Ai Weiwei on Metropolitan Museum's roof gardenPhoto from the website of upcoming film, Ai Weiwei: Never SorryI've been away from the computer all day, for personal reasons---my own diagnosis this morning of "patellofemoral syndrome" (aka "bum knee"); my friend's need for me to accompany her to an afternoon hospital appointment. So I'm now just catching up with the cheering news of Ai Weiwei's release by Chinese authorities, after his 81 days in detention.New York Public Radio (WNYC) had e-mailed me late this morning for comment on this … [Read more...]

New Yorker Corker: “Crystal Bridges Has Earned the Respect of the Museum Establishment”

Yesterday was a banner day for the Walton clan. The family business, Wal-Mart, had a huge win when the U.S. Supreme Court threw out a huge class-action suit on behalf of female employees who had claimed discrimination on both pay and promotions.In less momentous news (unless you're an art enthusiast), Alice Walton's Crystal Bridges Museum of American Art, scheduled to open on Nov. 11 in Bentonville, AR, got good press in a long New Yorker piece by Rebecca Mead (posted online yesterday, printed on paper in the June 27 issue).I've already shown … [Read more...]

Chunk of the “Hunk”: Andersons’ Collection Bypasses SFMOMA for Stanford

Pollock, "Lucifer," 1947, Harry W. and Mary Margaret Anderson Collection Win one, lose one. One can only speculate that when the San Francisco Museum of Modern Art signed its deal to borrow (for at least 100 years) the 1,100-work Donald and Doris Fisher Collection, it may also have unintentionally helped Stanford University sign its deal to acquire highly important works (including the great Pollock, above) from the Harry W. ("Hunk") and Mary Margaret ("Moo") Anderson Collection. Had their Bay Area collection gone to SFMOMA, the … [Read more...]

“Page One” Documentary: The NY Times as a Stoppard Play CORRECTED

You couldn't have had a more rapt audience for a movie filmed largely inside the NY Times' newsroom than the attendees at the recent Investigative Reporters and Editors conference in Orlando, with whom I got an advance look last week at Page One, Andrew Rossi's inside-baseball documentary (opening today) about the goings-on, over the course of a year, within a few marginal cubicles that constitute the Times' Media Desk.As I watched these Timesmen (emphasis on men) engage in the navel-gazing pursuit of reporting the news about their own … [Read more...]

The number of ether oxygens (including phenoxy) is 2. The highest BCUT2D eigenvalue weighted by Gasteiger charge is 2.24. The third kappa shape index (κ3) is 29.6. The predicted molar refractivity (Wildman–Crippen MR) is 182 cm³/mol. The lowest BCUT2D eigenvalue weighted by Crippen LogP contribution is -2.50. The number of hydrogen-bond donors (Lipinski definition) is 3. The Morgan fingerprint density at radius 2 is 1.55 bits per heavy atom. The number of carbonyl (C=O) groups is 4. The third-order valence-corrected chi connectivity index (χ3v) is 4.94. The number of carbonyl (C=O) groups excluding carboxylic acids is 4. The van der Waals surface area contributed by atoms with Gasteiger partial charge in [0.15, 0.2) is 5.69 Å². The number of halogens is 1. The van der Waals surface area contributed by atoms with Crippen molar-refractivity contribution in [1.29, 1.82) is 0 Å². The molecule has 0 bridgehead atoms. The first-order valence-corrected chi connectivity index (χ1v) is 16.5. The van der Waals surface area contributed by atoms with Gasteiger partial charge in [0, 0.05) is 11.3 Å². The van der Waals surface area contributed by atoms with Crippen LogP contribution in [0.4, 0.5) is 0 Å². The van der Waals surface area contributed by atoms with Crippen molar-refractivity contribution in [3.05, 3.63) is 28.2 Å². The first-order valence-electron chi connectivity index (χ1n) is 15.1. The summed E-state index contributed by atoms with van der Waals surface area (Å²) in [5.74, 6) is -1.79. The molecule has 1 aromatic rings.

Alice Walton’s “World-Class Museum”: Does NY Times Know Something We Don’t about Crystal Bridges?

André Harvey, "Stella," 2009, installed on outdoor path on the grounds of Crystal Bridges Museum of American Art Interviewing Wal-Mart heiress Alice Walton about her in-construction Crystal Bridges Museum of American Art was, journalistically speaking, a good get. Alice didn't appear, let alone make herself available for interviews, during the press tour of the facility that I attended last month (reported here, here, here and here). But Carol Vogel of the NY Times blew her chance to come up with something new and interesting. She … [Read more...]

The Michelangelo of Buffalo? Uncanny Resemblance to Gardner’s Drawing (plus the Met’s Giaquinto find)

Cover of new book, depicting the purported Michelangelo of BuffaloBy now, we've had enough of the Michelangelo of Fifth Avenue, which was taken off view at the Metropolitan Museum and dispatched to its conservation department (as Keith Christiansen, the museum's chairman of European paintings, recently told me, when I asked why it wasn't on view).But we now have a new aspirant---the Michelangelo of Buffalo. (It rhymes!)I'm late in commenting on last month's NY Times piece, The Pietà Behind the Couch, by Kevin Flynn and Randy Kennedy. They, in … [Read more...]

Invigorated by Investigators: Adventures at the IRE Conference (plus video from my panel)

First things first. I need to warmly thank those of you who rose to the Send CultureGrrl to Orlando challenge, which, I'm delighted to report, exceeded my goal of paying for my two nights at the Investigative Reporters and Editors conference hotel. (Let's forget about the cost of airport taxis in Orlando or parking at Newark airport.) I surpassed my fundraising target (by $25) when CultureGrrl Donor 170 from New York cheerfully clicked my "Donate" button, less than two hours before I boarded my Newark flight. I had another surge of … [Read more...]